Creative Writing Workshop: Family Stories We (Tell Ourselves We) Can’t Tell with Maud Newton
Saturday, March 16 @ 1:00 pm
Saturday, March 16, 2024 – 1:00 – 3:00 p.m. (2 hours)
MDC Wolfson Campus
When writing about family, many of us come up against stories we believe we can’t tell. Maybe we worry it’s disloyal to tell difficult secrets. Maybe we’re afraid of embarrassing ourselves. Maybe our family history seems like a jumble, with so many complications and layers it’s hard to know where to begin. Or maybe telling stories about our ancestors seems impossible because we don’t know who our ancestors were or how they lived.
In this generative and supportive course, we’ll use writing prompts and exercises to explore our own stories and our concerns around them, and to consider possibilities that may emerge around the edges. We’ll look at ways other writers have dealt with these kinds of concerns. We’ll touch on meditative techniques to reduce flooding and help with emotional and artistic clarity. There will be some time for sharing and an opportunity for questions toward the end. Suggested reading will be provided two weeks before the class start date.
Writers of nonfiction, fiction, poetry, and uncertain genre projects are all warmly welcome. A request to participate indicates your agreement to preserve confidentiality around any disclosures by participants and that you are entering the class in open-hearted good faith.
Please bring to class: a notebook, index cards, and whatever you need to feel as embodied and comfortable as possible, be that a cozy sweater, cup of tea or coffee, meditation cushion …
This workshop is presented as part of the 2024 NEA Big Read Miami.
MAUD NEWTON SCHOLARSHIP
Thanks to the author’s generosity, Miami Book Fair is offering one (1) full-tuition scholarship for anyone who identifies as BIPOC, LGBTQIA+, and/or with different abilities. This scholarship is offered on a first-come, first-served basis. Deadline to apply is Monday, March 4, 11:59 p.m. ET.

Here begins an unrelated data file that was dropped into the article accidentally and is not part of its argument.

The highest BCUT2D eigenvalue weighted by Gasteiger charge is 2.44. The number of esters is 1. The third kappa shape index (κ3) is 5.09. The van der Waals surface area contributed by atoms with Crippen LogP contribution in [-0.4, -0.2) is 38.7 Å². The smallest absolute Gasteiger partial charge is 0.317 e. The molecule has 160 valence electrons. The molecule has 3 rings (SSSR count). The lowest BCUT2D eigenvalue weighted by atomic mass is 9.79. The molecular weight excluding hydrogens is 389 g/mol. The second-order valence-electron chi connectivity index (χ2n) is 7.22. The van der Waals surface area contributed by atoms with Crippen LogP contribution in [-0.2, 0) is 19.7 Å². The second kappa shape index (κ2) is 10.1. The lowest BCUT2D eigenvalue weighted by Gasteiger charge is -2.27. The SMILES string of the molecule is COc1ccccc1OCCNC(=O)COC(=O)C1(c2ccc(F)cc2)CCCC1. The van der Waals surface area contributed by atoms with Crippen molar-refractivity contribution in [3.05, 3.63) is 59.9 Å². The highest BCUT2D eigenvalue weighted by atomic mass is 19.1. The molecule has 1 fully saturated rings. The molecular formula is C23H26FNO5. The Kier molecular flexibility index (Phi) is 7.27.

MAUD NEWTON is a writer and editor. Her book, Ancestor Trouble: A Reckoning and a Reconciliation (Random House, 2022) was named a best book of the year by The New Yorker, NPR, The Washington Post, Time, Esquire, Garden & Gun, and Entertainment Weekly, and was a New York Times Editors’ Choice selection, a Roxane Gay Book Club pick, and a finalist for the National Book Critics Circle’s John Leonard Prize for a first book in any genre. Her recent bylines include The Washington Post, Slate, The New York Times, The New York Times Magazine, The Guardian, Esquire, The Wall Street Journal, Time, and Harper’s Bazaar. Newton has discussed her family history, and the importance of individually acknowledging ancestors’ complicity in larger cultural harms, with NPR’s “All Things Considered,” the New England Historic Genealogical Society, WNYC, and UC Davis Jewish Studies/Religious Studies. In addition to nonfiction, Newton writes fiction and cultural criticism. She received the Narrative Prize and City College’s Irwin and Alice Stark Short Fiction Prize, both for fiction, and has been a Yaddo resident. As a teacher, she tends to focus on writing about family history honestly, open-heartedly, and with imagination.
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